The Museum of Flight in Seattle has named Douglas King as president and chief executive officer, succeeding Interim President Michael Hallman, who will return to his previous role as vice chairman of the museum’s board of trustees. King comes to the Museum of Flight from his post as president and chief executive officer of the Saint Louis Science Center, the fourth largest science center in the country, where he served since 1995.
“We are absolutely delighted to have Doug King join us here,” said Kevin Callaghan, chairman of the board of trustees of Seattle’s Museum of Flight. “His impressive background as the president of the Challenger Center for Space Science Education in Washington, D.C., his ties to the Northwest and his track record with the Saint Louis Science Center, sets the stage for our next exciting chapter at The Museum of Flight in Seattle.”
The appointment of King comes at an important time for The Museum of Flight, as it is vying for one of the three retiring NASA Space Shuttles, has broken ground on a new Space Gallery to be completed in July 2011, and is actively pursuing other initiatives including the construction of an Air Transport Gallery to house its airpark-based collection of airplanes, including the first jet Air Force One, the West Coast’s only Concorde, and the prototype 747.
“I’m thrilled to be joining the Museum of Flight in Seattle,” said King. “From the forward thinking and exciting effort to retire a Space Shuttle here at the museum to building the new Space Gallery and working with Aviation High School, I am truly honored to be leading all of these education initiatives that are underway in addition to developing more plans for the growth of this unique museum.”
Dr. Bonnie J. Dunbar, who held the post of president and CEO from October 2005 to July 2010 and was instrumental in developing the museum’s new exhibits and education programs, is currently executive director of Wings Over Washington, a Museum of Flight affiliate that is focused on the museum’s educational initiatives and to bringing a NASA space shuttle to Washington state.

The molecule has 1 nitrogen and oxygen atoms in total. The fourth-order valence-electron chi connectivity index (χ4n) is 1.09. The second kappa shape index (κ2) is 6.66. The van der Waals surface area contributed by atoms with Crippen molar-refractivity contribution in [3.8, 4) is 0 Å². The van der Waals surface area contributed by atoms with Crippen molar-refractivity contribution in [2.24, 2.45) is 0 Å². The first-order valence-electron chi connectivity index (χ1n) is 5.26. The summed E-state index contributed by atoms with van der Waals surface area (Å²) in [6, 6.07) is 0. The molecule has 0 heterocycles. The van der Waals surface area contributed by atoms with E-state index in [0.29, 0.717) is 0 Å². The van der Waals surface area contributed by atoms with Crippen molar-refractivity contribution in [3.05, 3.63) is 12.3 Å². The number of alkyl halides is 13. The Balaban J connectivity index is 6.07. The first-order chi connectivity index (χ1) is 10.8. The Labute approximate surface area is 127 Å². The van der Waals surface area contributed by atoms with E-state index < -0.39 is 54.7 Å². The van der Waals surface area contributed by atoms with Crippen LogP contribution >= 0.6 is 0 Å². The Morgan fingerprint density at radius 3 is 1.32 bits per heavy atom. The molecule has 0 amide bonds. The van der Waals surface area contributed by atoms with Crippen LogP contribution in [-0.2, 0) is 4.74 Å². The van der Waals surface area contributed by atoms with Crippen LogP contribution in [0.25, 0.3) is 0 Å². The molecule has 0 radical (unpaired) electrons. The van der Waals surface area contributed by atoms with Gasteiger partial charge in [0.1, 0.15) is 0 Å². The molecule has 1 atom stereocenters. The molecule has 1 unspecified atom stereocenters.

At the Saint Louis Science Center, King’s team welcomed more than 1.2 million visitors each year, making it not only the fourth-largest science center in the country, but one of the nation’s 25 largest museums. King helped build a national reputation that was rewarded with the Association of Science/Technology Centers’ highest honor — the Roy L. Shafer Leading Edge Award — three times since 2005.
Prior to his work at the Saint Louis Science Center, King served for five years as president of Challenger Center for Space Science Education headquartered in Washington, D.C. Founded by the families of the Challenger crew, the center has established educational facilities in more than 50 cities across North America and England, including St. Louis. Before becoming involved in education, King spent nearly 20 years in the electronics industry. He served as a vice president of the American Electronics Association and president of the Association of Technology Business Councils. He was also a founding board member of Technology Gateway, and served on the board of its successor, Innovate St. Louis, which is helping grow St. Louis as a national science and technology leader.
King was appointed by the administrator of NASA to the agency’s Education and Public Outreach Committee and by the chief of staff of the Air Force to the Air Force Civic Leaders Group. He also serves on the boards of the Academy of Science of St. Louis, the Giant Screen Cinema Association, the Missouri Biotechnology Association, the Coalition for Plant and Life Sciences and Forest Park Forever. He has also served as president of the Association of Science Museum Directors, chairman of the NASA Education Advisory Committee, and as member of the NASA Advisory Council, the Congressional Web-based Education Commission, and the board of the Association of Science/Technology Centers.
A native of Fresno, California, King received his BS degree in engineering from Stanford University and his MBA in finance from the University of Washington.
For more information: MuseumOfFlight.org